This wordless picture book tells the story of a little girl who moves to a new town. As the is unpacking her boxes, she hears talking outside her window and looks out to see three children in a treehouse next door. When they spot her, they wave but she ducks out of sight, shy to meet them. As she sits under her window, a small yellow bird made of wallpaper emerges from a tear in the room’s wallpaper. It flies out the window and the little girl peels more of the paper away and a flock of yellow birds fly out. She peels more and a jungle-like wallpaper is revealed that she steps into. Then a yellow monster appears and the girl peels the paper away to reveal the next layer. She dashes through polka-dots then watery blue and green with frogs, then black sheep. Finally the monster stops chasing her and sits there dejected. The little girl heads back and introduces herself to him. They play together until the girl heads off to lunch. Now can she meet the kids outside?

A lovely portrayal of being shy and needing to think through what to say when meeting someone new and prepare oneself for it. The wallpaper is done beautifully, the layers deep and rich. The entire book is done in paper collage, filled with layers, patterns both subtle and vivid, and offers a gorgeous depth that will have readers looking closely at the art. A superb picture book. Appropriate for ages 3-6. (Reviewed from library copy.)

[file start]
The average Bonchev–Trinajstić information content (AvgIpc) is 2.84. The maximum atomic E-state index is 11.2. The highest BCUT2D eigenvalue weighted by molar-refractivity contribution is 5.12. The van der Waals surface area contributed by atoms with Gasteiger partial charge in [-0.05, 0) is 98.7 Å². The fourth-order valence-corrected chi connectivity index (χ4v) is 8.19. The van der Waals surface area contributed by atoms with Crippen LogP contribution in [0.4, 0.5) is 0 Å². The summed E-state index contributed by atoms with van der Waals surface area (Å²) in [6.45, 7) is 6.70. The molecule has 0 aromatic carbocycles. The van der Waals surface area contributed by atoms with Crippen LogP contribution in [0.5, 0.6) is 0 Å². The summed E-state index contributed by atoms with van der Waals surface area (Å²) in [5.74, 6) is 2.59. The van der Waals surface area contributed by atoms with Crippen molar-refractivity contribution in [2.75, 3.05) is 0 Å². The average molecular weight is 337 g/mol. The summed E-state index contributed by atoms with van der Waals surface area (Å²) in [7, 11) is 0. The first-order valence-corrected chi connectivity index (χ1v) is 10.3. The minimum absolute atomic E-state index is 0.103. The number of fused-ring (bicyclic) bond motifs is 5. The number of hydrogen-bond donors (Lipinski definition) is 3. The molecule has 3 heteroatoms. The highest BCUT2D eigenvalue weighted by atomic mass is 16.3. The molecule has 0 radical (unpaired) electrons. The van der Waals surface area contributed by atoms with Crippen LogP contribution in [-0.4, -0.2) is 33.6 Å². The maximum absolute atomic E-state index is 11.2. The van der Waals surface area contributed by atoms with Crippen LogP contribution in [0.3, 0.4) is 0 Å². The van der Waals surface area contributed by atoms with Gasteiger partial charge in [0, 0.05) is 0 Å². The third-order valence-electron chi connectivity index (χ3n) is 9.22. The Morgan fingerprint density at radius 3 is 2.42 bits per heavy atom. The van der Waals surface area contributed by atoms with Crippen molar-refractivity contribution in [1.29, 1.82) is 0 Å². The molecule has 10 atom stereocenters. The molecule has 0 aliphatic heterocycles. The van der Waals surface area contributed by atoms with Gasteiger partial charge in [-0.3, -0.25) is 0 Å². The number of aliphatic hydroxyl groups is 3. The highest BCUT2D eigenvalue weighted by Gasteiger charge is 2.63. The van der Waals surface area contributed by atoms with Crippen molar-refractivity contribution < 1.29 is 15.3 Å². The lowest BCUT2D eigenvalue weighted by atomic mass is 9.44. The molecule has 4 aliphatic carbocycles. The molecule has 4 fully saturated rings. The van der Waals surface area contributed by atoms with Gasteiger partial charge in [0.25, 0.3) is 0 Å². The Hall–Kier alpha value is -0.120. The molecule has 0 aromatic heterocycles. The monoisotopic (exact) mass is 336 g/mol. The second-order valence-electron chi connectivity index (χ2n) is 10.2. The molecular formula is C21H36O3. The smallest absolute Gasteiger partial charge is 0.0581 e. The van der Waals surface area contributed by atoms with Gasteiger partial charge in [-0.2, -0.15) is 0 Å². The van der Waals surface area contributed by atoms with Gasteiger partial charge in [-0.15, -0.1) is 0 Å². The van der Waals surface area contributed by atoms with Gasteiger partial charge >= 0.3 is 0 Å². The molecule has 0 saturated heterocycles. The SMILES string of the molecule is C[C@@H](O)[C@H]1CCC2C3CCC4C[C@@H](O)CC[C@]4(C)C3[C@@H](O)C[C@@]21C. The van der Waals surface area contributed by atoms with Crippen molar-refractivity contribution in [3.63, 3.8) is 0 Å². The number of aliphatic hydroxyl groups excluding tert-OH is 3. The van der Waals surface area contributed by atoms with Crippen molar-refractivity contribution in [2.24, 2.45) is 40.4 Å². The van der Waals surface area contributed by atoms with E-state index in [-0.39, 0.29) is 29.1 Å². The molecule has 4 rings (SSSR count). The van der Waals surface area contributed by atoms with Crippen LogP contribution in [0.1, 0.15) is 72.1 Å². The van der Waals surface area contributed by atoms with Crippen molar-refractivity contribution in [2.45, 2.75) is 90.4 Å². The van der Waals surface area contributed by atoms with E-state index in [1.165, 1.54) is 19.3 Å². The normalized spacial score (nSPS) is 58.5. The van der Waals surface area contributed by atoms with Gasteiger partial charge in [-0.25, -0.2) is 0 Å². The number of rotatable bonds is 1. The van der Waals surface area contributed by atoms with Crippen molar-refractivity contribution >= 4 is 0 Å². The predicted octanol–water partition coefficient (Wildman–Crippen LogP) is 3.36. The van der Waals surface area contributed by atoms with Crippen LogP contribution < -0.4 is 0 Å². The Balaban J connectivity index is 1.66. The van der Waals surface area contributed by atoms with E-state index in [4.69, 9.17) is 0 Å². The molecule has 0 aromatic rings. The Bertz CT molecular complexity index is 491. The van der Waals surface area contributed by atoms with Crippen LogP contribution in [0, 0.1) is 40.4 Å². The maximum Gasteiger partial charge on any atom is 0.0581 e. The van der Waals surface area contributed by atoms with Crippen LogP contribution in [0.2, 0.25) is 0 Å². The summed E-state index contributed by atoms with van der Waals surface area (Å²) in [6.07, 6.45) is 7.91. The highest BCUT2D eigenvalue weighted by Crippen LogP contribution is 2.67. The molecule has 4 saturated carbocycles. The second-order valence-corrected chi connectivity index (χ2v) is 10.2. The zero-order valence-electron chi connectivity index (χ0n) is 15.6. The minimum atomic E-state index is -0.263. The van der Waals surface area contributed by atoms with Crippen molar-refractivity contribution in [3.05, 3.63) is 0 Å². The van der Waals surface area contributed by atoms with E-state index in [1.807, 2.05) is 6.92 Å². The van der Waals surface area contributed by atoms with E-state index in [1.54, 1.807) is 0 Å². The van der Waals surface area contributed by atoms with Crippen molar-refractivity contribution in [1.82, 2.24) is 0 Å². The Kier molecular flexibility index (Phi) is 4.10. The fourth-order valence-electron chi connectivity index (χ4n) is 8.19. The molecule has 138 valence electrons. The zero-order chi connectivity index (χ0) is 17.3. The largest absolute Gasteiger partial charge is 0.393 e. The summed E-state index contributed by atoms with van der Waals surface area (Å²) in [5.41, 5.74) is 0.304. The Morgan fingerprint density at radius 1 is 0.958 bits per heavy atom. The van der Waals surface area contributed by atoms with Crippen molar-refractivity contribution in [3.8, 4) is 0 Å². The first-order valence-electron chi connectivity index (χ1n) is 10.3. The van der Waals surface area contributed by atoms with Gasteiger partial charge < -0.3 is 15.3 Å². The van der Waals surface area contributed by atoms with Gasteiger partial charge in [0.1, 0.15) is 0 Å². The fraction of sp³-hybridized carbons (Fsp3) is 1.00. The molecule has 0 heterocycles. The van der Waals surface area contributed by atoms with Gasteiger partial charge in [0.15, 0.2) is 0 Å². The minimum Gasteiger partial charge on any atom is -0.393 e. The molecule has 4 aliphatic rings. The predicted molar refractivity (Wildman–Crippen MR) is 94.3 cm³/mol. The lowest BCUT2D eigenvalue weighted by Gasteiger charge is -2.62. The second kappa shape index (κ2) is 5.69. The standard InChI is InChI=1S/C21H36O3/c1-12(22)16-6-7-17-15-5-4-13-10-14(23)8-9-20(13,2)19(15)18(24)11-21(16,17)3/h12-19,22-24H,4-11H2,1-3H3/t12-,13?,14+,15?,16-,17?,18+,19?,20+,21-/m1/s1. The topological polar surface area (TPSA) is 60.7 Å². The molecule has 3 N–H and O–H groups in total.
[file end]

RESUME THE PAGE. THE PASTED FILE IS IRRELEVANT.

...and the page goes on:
Whale in a Fishbowl by Troy Howell

Whale in a Fishbowl by Troy Howell, illustrated by Richard Jones (9781524715182)

Wednesday was a whale who lives in an enormous fish bowl surrounded by a city filled with bustling people and cars. It was the only home she had ever known. If she jumped high enough though, she could see a tiny bit of blue far away. Whenever she glimpsed it, her heart would leap. She kept on leaping to see that blue in the distance and soon more people watched her, thinking that she was doing tricks. One day, a little girl visited Wednesday’s tank and told her that she didn’t belong in the fish bowl. That got Wednesday to wonder where she did belong and what it had to do with the blue in the distance.